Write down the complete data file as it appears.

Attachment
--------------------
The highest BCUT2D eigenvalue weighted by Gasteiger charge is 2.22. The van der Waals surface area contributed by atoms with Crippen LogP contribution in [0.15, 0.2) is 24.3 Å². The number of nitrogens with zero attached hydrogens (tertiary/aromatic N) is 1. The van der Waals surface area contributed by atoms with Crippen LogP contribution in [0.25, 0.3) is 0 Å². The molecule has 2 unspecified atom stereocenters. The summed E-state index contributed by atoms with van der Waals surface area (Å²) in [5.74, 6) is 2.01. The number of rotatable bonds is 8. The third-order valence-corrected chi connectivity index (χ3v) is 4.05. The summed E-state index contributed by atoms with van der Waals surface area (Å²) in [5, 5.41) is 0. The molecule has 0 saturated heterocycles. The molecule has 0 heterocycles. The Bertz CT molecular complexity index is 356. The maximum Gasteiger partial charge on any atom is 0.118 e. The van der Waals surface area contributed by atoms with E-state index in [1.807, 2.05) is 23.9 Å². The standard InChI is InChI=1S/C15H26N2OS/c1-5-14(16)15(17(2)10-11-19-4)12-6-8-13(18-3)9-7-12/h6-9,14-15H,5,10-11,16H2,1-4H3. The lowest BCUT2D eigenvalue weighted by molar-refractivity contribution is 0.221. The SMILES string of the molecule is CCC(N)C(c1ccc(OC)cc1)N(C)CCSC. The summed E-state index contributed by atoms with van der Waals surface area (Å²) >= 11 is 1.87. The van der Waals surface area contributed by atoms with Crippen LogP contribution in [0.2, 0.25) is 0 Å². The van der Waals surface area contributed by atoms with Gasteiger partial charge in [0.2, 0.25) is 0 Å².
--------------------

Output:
The highest BCUT2D eigenvalue weighted by Gasteiger charge is 2.22. The van der Waals surface area contributed by atoms with Crippen LogP contribution in [0.15, 0.2) is 24.3 Å². The number of nitrogens with zero attached hydrogens (tertiary/aromatic N) is 1. The van der Waals surface area contributed by atoms with Crippen LogP contribution in [0.25, 0.3) is 0 Å². The molecule has 2 unspecified atom stereocenters. The summed E-state index contributed by atoms with van der Waals surface area (Å²) in [5.74, 6) is 2.01. The number of rotatable bonds is 8. The third-order valence-corrected chi connectivity index (χ3v) is 4.05. The summed E-state index contributed by atoms with van der Waals surface area (Å²) in [5, 5.41) is 0. The molecule has 0 saturated heterocycles. The molecule has 0 heterocycles. The Bertz CT molecular complexity index is 356. The maximum Gasteiger partial charge on any atom is 0.118 e. The van der Waals surface area contributed by atoms with E-state index in [1.807, 2.05) is 23.9 Å². The standard InChI is InChI=1S/C15H26N2OS/c1-5-14(16)15(17(2)10-11-19-4)12-6-8-13(18-3)9-7-12/h6-9,14-15H,5,10-11,16H2,1-4H3. The lowest BCUT2D eigenvalue weighted by molar-refractivity contribution is 0.221. The SMILES string of the molecule is CCC(N)C(c1ccc(OC)cc1)N(C)CCSC. The summed E-state index contributed by atoms with van der Waals surface area (Å²) >= 11 is 1.87. The van der Waals surface area contributed by atoms with Crippen LogP contribution in [0.2, 0.25) is 0 Å². The van der Waals surface area contributed by atoms with Gasteiger partial charge in [0.2, 0.25) is 0 Å².